“How did it happen?”
“Seein’ the young man in the surroundings of ’er own ’ome, ’er ladyship soon began to see that she had taken too romantic a view of ’im previous, your lordship. ’E was one of the lower middle class, what is sometimes termed the bourjoisy, and ’is ’abits were not the ’abits of the class to which ’er ladyship belonged. ’E ’ad nothing in common with the rest of the ’ouse-party, and was injudicious in ’is choice of forks. The very first night at dinner ’e took a steel knife to the ontray, and I see ’er ladyship look at him very sharp, as much as to say that scales had fallen from ’er eyes. It didn’t take ’er long after that to become convinced that ’er ’eart ’ad led ’er astray.”
“Then you think—?”
“It is not for me to presume to offer anything but the most respectful advice, your lordship, but I should most certainly advocate a similar procedure in the present instance.”
Lord Belpher reflected. Recent events had brought home to him the magnitude of the task he had assumed when he had appointed himself the watcher of his sister’s movements. The affair of the curate and the village blacksmith had shaken him both physically and spiritually. His feet were still sore, and his confidence in himself had waned considerably. The thought of having to continue his espionage indefinitely was not a pleasant one. How much simpler and more effective it would be to adopt the suggestion which had been offered to him.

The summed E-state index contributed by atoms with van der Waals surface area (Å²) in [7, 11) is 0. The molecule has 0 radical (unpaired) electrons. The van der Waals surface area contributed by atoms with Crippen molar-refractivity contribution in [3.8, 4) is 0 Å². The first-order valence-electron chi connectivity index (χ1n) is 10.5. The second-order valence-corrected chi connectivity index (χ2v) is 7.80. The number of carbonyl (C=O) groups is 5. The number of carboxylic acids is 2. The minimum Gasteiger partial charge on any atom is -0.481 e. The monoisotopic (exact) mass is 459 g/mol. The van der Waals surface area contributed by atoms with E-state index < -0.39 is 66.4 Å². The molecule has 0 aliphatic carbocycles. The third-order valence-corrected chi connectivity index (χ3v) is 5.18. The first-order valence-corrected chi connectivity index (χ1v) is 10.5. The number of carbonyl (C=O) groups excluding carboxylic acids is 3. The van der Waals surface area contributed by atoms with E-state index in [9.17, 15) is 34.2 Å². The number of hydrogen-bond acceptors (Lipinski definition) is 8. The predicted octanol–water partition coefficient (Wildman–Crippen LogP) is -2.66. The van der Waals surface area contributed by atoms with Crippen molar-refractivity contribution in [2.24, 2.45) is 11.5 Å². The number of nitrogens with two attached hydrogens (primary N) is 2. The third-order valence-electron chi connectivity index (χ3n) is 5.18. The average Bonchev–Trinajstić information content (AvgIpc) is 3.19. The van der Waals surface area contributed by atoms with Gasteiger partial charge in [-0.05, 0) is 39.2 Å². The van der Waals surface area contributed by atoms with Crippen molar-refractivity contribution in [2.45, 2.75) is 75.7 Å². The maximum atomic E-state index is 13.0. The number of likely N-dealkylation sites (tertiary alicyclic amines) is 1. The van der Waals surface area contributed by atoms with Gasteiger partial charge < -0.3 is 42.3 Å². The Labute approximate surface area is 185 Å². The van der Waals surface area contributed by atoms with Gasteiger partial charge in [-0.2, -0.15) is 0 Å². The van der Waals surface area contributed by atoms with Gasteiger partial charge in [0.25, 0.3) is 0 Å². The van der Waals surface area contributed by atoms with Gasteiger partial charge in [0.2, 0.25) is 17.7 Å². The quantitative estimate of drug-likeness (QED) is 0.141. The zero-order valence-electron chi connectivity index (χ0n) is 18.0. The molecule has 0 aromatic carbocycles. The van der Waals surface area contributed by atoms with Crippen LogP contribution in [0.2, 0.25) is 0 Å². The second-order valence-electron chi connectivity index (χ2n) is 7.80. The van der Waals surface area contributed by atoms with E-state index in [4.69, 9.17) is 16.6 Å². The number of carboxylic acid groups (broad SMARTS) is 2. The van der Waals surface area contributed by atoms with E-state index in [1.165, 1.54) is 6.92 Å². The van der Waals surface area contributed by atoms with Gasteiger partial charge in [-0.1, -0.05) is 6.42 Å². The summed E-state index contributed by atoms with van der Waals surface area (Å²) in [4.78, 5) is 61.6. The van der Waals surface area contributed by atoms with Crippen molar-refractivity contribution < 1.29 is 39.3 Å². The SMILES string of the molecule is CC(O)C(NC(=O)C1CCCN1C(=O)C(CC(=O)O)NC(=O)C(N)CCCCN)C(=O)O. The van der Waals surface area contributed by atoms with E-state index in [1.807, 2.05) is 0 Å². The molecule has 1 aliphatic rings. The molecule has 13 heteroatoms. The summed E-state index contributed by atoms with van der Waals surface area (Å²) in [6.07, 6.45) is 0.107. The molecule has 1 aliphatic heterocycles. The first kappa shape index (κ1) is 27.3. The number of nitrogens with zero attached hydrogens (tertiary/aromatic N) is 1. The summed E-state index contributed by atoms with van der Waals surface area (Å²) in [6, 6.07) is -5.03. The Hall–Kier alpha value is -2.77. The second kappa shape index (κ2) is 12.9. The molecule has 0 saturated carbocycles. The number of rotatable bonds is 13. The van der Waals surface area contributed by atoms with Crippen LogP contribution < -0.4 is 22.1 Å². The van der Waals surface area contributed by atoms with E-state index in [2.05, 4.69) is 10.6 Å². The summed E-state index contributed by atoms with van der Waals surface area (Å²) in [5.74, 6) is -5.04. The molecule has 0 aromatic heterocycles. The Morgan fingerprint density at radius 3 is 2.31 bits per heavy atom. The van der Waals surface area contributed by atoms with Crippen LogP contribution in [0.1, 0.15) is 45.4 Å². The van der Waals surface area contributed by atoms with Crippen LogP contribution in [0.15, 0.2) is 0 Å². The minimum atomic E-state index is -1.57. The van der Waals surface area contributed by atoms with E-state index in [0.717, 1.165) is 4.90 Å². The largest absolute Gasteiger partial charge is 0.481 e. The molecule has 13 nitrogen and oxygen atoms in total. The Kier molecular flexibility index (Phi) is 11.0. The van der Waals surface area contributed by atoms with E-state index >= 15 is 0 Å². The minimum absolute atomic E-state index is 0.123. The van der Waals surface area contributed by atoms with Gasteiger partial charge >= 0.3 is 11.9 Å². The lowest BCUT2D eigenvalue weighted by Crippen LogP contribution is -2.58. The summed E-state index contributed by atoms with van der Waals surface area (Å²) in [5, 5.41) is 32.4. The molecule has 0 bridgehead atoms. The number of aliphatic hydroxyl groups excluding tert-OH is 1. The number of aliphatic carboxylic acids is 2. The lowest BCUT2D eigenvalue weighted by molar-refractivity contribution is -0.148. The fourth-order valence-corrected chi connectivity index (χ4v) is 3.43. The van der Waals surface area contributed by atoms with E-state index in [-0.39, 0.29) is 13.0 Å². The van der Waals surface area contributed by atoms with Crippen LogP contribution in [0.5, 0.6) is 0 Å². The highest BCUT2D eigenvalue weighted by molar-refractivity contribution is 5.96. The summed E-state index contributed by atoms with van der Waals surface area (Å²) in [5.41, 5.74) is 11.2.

“—I’m not sure you aren’t right, Keggs.”
“Thank you, your lordship. I feel convinced of it.”
“I will speak to my father tonight.”
“Very good, your lordship. I am glad to have been of service.”
“Young blighted Albert,” said Keggs crisply, shortly after breakfast on the following morning, “you’re to take this note to Mr. Bevan at the cottage down by Platt’s farm, and you’re to deliver it without playing any of your monkey-tricks, and you’re to wait for an answer, and you’re to bring that answer back to me, too, and to Lord Marshmoreton. And I may tell you, to save you the trouble of opening it with steam from the kitchen kettle, that I ’ave already done so. It’s an invitation to dine with us tonight. So now you know. Look slippy!”
Albert capitulated. For the first time in his life he felt humble. He perceived how misguided he had been ever to suppose that he could pit his pigmy wits against this smooth-faced worker of wonders.
“Crikey!” he ejaculated.
It was all that he could say.
“And there’s one more thing, young feller me lad,” added Keggs earnestly, “don’t you ever grow up to be such a fat’ead as our friend Percy. Don’t forget I warned you.”